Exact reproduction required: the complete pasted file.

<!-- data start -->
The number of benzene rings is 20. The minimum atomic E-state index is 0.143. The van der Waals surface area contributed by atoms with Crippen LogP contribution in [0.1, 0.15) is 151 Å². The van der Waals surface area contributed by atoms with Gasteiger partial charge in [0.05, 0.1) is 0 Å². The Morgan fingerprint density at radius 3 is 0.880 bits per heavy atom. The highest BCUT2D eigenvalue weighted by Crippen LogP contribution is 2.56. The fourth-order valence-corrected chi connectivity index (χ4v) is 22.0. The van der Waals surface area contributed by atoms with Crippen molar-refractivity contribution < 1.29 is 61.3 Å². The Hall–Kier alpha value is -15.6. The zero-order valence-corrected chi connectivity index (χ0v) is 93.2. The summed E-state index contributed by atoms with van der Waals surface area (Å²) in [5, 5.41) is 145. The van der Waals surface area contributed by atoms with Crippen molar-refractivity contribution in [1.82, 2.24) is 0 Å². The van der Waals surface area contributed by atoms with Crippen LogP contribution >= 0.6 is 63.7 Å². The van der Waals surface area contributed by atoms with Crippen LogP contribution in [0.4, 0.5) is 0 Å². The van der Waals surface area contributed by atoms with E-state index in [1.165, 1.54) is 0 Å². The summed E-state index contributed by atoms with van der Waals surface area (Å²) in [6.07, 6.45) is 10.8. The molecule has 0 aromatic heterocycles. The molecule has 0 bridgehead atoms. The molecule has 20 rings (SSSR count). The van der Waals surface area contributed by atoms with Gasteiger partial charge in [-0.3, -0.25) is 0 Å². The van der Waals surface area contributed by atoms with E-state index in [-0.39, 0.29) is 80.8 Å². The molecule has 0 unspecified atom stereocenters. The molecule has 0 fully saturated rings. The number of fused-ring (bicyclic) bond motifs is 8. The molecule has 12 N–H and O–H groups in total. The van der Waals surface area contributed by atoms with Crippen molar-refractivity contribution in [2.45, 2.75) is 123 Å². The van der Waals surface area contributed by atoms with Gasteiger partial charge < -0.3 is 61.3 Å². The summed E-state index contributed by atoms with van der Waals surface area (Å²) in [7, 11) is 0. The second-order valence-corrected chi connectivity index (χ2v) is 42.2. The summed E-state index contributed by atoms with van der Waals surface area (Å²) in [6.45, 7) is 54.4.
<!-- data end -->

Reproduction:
The number of benzene rings is 20. The minimum atomic E-state index is 0.143. The van der Waals surface area contributed by atoms with Crippen LogP contribution in [0.1, 0.15) is 151 Å². The van der Waals surface area contributed by atoms with Gasteiger partial charge in [0.05, 0.1) is 0 Å². The Morgan fingerprint density at radius 3 is 0.880 bits per heavy atom. The highest BCUT2D eigenvalue weighted by Crippen LogP contribution is 2.56. The fourth-order valence-corrected chi connectivity index (χ4v) is 22.0. The van der Waals surface area contributed by atoms with Crippen molar-refractivity contribution < 1.29 is 61.3 Å². The Hall–Kier alpha value is -15.6. The zero-order valence-corrected chi connectivity index (χ0v) is 93.2. The summed E-state index contributed by atoms with van der Waals surface area (Å²) in [5, 5.41) is 145. The van der Waals surface area contributed by atoms with Crippen molar-refractivity contribution in [1.82, 2.24) is 0 Å². The van der Waals surface area contributed by atoms with Crippen LogP contribution >= 0.6 is 63.7 Å². The van der Waals surface area contributed by atoms with Crippen LogP contribution in [0.4, 0.5) is 0 Å². The van der Waals surface area contributed by atoms with E-state index in [1.165, 1.54) is 0 Å². The summed E-state index contributed by atoms with van der Waals surface area (Å²) in [6.07, 6.45) is 10.8. The molecule has 0 aromatic heterocycles. The molecule has 0 bridgehead atoms. The molecule has 20 rings (SSSR count). The van der Waals surface area contributed by atoms with Gasteiger partial charge in [-0.3, -0.25) is 0 Å². The van der Waals surface area contributed by atoms with E-state index in [-0.39, 0.29) is 80.8 Å². The molecule has 0 unspecified atom stereocenters. The molecule has 0 fully saturated rings. The number of fused-ring (bicyclic) bond motifs is 8. The molecule has 12 N–H and O–H groups in total. The van der Waals surface area contributed by atoms with Crippen molar-refractivity contribution in [2.45, 2.75) is 123 Å². The van der Waals surface area contributed by atoms with Gasteiger partial charge < -0.3 is 61.3 Å². The summed E-state index contributed by atoms with van der Waals surface area (Å²) in [7, 11) is 0. The second-order valence-corrected chi connectivity index (χ2v) is 42.2. The summed E-state index contributed by atoms with van der Waals surface area (Å²) in [6.45, 7) is 54.4.